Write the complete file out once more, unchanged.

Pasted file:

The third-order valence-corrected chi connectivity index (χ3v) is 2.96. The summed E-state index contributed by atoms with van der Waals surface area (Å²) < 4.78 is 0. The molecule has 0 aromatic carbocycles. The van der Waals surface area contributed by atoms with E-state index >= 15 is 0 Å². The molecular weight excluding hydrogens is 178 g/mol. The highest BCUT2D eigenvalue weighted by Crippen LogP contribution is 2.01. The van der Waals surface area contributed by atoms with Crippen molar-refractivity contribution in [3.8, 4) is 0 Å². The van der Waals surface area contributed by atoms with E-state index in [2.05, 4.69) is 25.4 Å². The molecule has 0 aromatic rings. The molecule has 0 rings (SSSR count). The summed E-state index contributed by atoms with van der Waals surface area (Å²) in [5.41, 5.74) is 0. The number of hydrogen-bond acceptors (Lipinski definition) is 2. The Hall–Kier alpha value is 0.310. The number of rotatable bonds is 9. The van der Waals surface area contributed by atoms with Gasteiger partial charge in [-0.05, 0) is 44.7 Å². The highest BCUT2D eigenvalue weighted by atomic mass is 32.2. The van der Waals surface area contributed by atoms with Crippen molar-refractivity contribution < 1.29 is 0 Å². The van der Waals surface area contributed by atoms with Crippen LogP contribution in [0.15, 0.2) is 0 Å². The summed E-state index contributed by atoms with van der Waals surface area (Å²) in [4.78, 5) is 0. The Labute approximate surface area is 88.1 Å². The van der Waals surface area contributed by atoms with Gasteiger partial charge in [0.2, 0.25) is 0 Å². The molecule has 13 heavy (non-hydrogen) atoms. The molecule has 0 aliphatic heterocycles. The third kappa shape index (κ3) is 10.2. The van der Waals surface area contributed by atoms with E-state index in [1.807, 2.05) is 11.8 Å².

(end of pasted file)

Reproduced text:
The third-order valence-corrected chi connectivity index (χ3v) is 2.96. The summed E-state index contributed by atoms with van der Waals surface area (Å²) < 4.78 is 0. The molecule has 0 aromatic carbocycles. The van der Waals surface area contributed by atoms with E-state index >= 15 is 0 Å². The molecular weight excluding hydrogens is 178 g/mol. The highest BCUT2D eigenvalue weighted by Crippen LogP contribution is 2.01. The van der Waals surface area contributed by atoms with Crippen molar-refractivity contribution in [3.8, 4) is 0 Å². The van der Waals surface area contributed by atoms with E-state index in [2.05, 4.69) is 25.4 Å². The molecule has 0 aromatic rings. The molecule has 0 rings (SSSR count). The summed E-state index contributed by atoms with van der Waals surface area (Å²) in [5.41, 5.74) is 0. The number of hydrogen-bond acceptors (Lipinski definition) is 2. The Hall–Kier alpha value is 0.310. The number of rotatable bonds is 9. The van der Waals surface area contributed by atoms with Gasteiger partial charge in [-0.05, 0) is 44.7 Å². The highest BCUT2D eigenvalue weighted by atomic mass is 32.2. The van der Waals surface area contributed by atoms with Crippen molar-refractivity contribution < 1.29 is 0 Å². The van der Waals surface area contributed by atoms with Crippen LogP contribution in [0.15, 0.2) is 0 Å². The summed E-state index contributed by atoms with van der Waals surface area (Å²) in [4.78, 5) is 0. The Labute approximate surface area is 88.1 Å². The van der Waals surface area contributed by atoms with Gasteiger partial charge in [0.2, 0.25) is 0 Å². The molecule has 13 heavy (non-hydrogen) atoms. The molecule has 0 aliphatic heterocycles. The third kappa shape index (κ3) is 10.2. The van der Waals surface area contributed by atoms with E-state index in [1.807, 2.05) is 11.8 Å².